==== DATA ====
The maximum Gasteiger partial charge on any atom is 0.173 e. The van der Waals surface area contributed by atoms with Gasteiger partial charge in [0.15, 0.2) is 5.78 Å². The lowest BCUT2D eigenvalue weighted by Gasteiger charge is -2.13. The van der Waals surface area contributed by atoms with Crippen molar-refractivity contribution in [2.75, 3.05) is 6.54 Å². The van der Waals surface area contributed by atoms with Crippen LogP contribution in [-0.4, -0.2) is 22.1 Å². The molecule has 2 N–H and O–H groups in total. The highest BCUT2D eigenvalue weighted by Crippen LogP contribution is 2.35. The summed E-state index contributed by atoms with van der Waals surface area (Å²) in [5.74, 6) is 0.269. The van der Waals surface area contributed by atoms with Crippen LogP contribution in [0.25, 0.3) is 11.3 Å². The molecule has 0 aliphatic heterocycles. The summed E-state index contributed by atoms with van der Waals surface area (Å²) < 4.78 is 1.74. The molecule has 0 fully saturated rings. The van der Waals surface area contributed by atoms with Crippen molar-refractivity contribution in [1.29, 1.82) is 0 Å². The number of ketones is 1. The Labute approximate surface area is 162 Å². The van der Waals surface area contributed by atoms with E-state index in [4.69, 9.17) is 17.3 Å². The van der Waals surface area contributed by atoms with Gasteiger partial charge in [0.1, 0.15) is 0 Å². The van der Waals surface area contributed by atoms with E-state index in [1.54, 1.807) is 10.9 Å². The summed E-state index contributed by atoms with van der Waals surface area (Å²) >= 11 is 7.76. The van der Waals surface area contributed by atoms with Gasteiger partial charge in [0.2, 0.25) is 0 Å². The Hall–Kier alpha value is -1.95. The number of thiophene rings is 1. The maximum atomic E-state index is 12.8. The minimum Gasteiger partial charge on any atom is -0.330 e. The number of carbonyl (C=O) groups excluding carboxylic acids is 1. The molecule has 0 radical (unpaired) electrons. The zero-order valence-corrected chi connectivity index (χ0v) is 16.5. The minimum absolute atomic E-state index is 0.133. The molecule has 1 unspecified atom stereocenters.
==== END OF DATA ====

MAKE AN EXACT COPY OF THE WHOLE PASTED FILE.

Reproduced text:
The maximum Gasteiger partial charge on any atom is 0.173 e. The van der Waals surface area contributed by atoms with Gasteiger partial charge in [0.15, 0.2) is 5.78 Å². The lowest BCUT2D eigenvalue weighted by Gasteiger charge is -2.13. The van der Waals surface area contributed by atoms with Crippen molar-refractivity contribution in [2.75, 3.05) is 6.54 Å². The van der Waals surface area contributed by atoms with Crippen LogP contribution in [-0.4, -0.2) is 22.1 Å². The molecule has 2 N–H and O–H groups in total. The highest BCUT2D eigenvalue weighted by Crippen LogP contribution is 2.35. The summed E-state index contributed by atoms with van der Waals surface area (Å²) in [5.74, 6) is 0.269. The van der Waals surface area contributed by atoms with Crippen LogP contribution in [0.25, 0.3) is 11.3 Å². The molecule has 0 aliphatic heterocycles. The summed E-state index contributed by atoms with van der Waals surface area (Å²) < 4.78 is 1.74. The molecule has 0 fully saturated rings. The van der Waals surface area contributed by atoms with Crippen molar-refractivity contribution in [1.29, 1.82) is 0 Å². The number of ketones is 1. The Labute approximate surface area is 162 Å². The van der Waals surface area contributed by atoms with E-state index in [4.69, 9.17) is 17.3 Å². The van der Waals surface area contributed by atoms with Gasteiger partial charge in [0.1, 0.15) is 0 Å². The van der Waals surface area contributed by atoms with E-state index in [1.54, 1.807) is 10.9 Å². The summed E-state index contributed by atoms with van der Waals surface area (Å²) >= 11 is 7.76. The van der Waals surface area contributed by atoms with Gasteiger partial charge in [0.2, 0.25) is 0 Å². The Hall–Kier alpha value is -1.95. The number of thiophene rings is 1. The maximum atomic E-state index is 12.8. The minimum Gasteiger partial charge on any atom is -0.330 e. The number of carbonyl (C=O) groups excluding carboxylic acids is 1. The molecule has 0 radical (unpaired) electrons. The zero-order valence-corrected chi connectivity index (χ0v) is 16.5. The minimum absolute atomic E-state index is 0.133. The molecule has 1 unspecified atom stereocenters.